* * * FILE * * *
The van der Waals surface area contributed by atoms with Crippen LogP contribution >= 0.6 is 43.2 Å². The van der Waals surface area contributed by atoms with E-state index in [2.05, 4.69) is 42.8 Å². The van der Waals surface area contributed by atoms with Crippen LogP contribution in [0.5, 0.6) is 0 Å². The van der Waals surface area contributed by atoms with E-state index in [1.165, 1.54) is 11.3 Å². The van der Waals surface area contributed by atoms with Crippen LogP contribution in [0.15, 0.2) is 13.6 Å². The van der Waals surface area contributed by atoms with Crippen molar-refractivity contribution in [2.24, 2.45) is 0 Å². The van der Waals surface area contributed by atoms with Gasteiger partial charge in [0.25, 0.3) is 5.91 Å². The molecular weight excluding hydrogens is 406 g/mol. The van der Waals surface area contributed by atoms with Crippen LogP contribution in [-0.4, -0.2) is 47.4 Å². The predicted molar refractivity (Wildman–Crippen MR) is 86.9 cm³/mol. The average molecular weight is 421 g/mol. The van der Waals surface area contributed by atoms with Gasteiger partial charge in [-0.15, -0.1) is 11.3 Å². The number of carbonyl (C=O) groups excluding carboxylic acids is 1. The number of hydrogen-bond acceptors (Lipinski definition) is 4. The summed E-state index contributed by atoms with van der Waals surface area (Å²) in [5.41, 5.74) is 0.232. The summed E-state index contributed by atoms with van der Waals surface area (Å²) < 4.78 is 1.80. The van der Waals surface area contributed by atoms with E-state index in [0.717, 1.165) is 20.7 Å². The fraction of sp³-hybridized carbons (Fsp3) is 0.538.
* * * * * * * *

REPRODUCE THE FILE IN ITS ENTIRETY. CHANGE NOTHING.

The van der Waals surface area contributed by atoms with Crippen LogP contribution >= 0.6 is 43.2 Å². The van der Waals surface area contributed by atoms with E-state index in [2.05, 4.69) is 42.8 Å². The van der Waals surface area contributed by atoms with Crippen LogP contribution in [0.5, 0.6) is 0 Å². The van der Waals surface area contributed by atoms with E-state index in [1.165, 1.54) is 11.3 Å². The van der Waals surface area contributed by atoms with Crippen LogP contribution in [0.15, 0.2) is 13.6 Å². The van der Waals surface area contributed by atoms with Crippen molar-refractivity contribution in [2.24, 2.45) is 0 Å². The van der Waals surface area contributed by atoms with Gasteiger partial charge in [0.25, 0.3) is 5.91 Å². The molecular weight excluding hydrogens is 406 g/mol. The van der Waals surface area contributed by atoms with Crippen LogP contribution in [-0.4, -0.2) is 47.4 Å². The predicted molar refractivity (Wildman–Crippen MR) is 86.9 cm³/mol. The average molecular weight is 421 g/mol. The van der Waals surface area contributed by atoms with Gasteiger partial charge in [-0.15, -0.1) is 11.3 Å². The number of carbonyl (C=O) groups excluding carboxylic acids is 1. The number of hydrogen-bond acceptors (Lipinski definition) is 4. The summed E-state index contributed by atoms with van der Waals surface area (Å²) in [5.41, 5.74) is 0.232. The summed E-state index contributed by atoms with van der Waals surface area (Å²) < 4.78 is 1.80. The van der Waals surface area contributed by atoms with E-state index in [0.717, 1.165) is 20.7 Å². The fraction of sp³-hybridized carbons (Fsp3) is 0.538.